2. ^ a b Kraxberger, Brennan (2005) "Strangers, Indigenes and Settlers: Contested Geographies of Citizenship in Nigeria" Space and Polity 9(1): pp. 9-27, pages 10, 11, & 15

Sources

  • Ajayi, Gboyega (2007) The military and the Nigerian state, 1966-1993: a study of the strategies of political power control Africa World Press, Trenton New Jersey, ISBN 1-59221-568-8
  • Benjamin, Solomon Akhere (1999) The 1996 state and local government reorganizations in Nigeria Nigerian Institute of Social and Economic Research, Ibadan, Nigeria, ISBN 978-181-238-9
  • Suberu, Rotimi T. (1994) 1991 state and local government reorganizations in Nigeria Institute of African Studies, University of Ibadan, Ibadan, Nigeria, ISBN 978-2015-28-8

External links

  • New States of Nigeria at statoids.com
  • Headline News in Nigeria States
This article was sourced from Creative Commons Attribution-ShareAlike License; additional terms may apply. World Heritage Encyclopedia content is assembled from numerous content providers, Open Access Publishing, and in compliance with The Fair Access to Science and Technology Research Act (FASTR), Wikimedia Foundation, Inc., Public Library of Science, The Encyclopedia of Life, Open Book Publishers (OBP), PubMed, U.S. National Library of Medicine, National Center for Biotechnology Information, U.S. National Library of Medicine, National Institutes of Health (NIH), U.S. Department of Health & Human Services, and USA.gov, which sources content from all federal, state, local, tribal, and territorial government publication portals (.gov, .mil, .edu). Funding for USA.gov and content contributors is made possible from the U.S. Congress, E-Government Act of 2002.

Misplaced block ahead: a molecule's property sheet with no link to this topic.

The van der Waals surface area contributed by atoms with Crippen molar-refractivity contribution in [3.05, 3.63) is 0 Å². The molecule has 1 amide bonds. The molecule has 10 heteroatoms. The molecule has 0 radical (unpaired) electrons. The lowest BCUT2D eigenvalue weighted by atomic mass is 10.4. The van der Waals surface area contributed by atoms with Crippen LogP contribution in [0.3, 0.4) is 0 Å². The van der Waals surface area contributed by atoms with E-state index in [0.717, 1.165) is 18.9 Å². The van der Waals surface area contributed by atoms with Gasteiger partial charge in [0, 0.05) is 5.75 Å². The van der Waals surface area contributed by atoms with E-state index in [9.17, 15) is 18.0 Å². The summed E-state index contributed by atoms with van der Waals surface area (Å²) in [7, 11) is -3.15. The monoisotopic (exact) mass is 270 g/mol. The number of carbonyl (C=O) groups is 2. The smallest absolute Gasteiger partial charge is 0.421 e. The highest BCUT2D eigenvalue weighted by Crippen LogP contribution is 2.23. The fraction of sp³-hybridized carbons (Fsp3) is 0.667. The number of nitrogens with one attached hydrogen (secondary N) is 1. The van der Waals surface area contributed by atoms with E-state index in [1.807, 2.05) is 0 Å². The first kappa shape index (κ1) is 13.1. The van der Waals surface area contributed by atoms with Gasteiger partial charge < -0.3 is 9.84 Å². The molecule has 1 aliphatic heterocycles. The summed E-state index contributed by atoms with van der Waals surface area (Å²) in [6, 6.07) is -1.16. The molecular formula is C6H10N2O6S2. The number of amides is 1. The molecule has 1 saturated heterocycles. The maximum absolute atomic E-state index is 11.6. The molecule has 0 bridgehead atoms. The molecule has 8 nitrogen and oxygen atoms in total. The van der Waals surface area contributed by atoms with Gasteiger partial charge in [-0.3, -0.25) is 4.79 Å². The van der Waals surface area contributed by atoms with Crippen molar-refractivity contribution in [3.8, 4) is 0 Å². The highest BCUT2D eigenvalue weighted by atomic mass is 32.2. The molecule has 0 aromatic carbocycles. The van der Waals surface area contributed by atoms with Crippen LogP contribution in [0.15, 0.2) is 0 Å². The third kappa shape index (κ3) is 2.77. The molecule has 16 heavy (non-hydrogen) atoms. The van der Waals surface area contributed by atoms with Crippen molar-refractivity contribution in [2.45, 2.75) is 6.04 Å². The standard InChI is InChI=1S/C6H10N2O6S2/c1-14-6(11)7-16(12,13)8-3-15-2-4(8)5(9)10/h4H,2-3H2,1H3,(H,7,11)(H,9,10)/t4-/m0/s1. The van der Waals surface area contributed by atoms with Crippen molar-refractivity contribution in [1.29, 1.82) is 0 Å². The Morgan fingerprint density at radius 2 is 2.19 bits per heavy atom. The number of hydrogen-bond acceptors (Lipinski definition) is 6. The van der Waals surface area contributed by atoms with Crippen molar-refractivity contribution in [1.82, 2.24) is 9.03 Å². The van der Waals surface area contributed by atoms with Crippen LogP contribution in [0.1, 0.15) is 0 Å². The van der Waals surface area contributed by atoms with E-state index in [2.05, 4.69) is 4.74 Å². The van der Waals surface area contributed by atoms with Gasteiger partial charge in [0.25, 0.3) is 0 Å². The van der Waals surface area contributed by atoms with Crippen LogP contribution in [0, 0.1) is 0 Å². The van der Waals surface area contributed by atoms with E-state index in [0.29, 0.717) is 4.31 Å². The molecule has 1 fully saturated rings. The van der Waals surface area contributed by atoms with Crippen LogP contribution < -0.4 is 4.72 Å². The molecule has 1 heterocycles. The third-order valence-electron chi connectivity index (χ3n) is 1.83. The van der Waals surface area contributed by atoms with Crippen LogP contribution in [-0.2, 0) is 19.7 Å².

Crowd sourced content that is contributed to World Heritage Encyclopedia is peer reviewed and edited by our editorial staff to ensure quality scholarly research articles.
 
By using this site, you agree to the Terms of Use and Privacy Policy. World Heritage Encyclopedia™ is a registered trademark of the World Public Library Association, a non-profit organization.
 



Copyright © World Library Foundation. All rights reserved. eBooks from World eBook Library are sponsored by the World Library Foundation,
a 501c(4) Member's Support Non-Profit Organization, and is NOT affiliated with any governmental agency or department.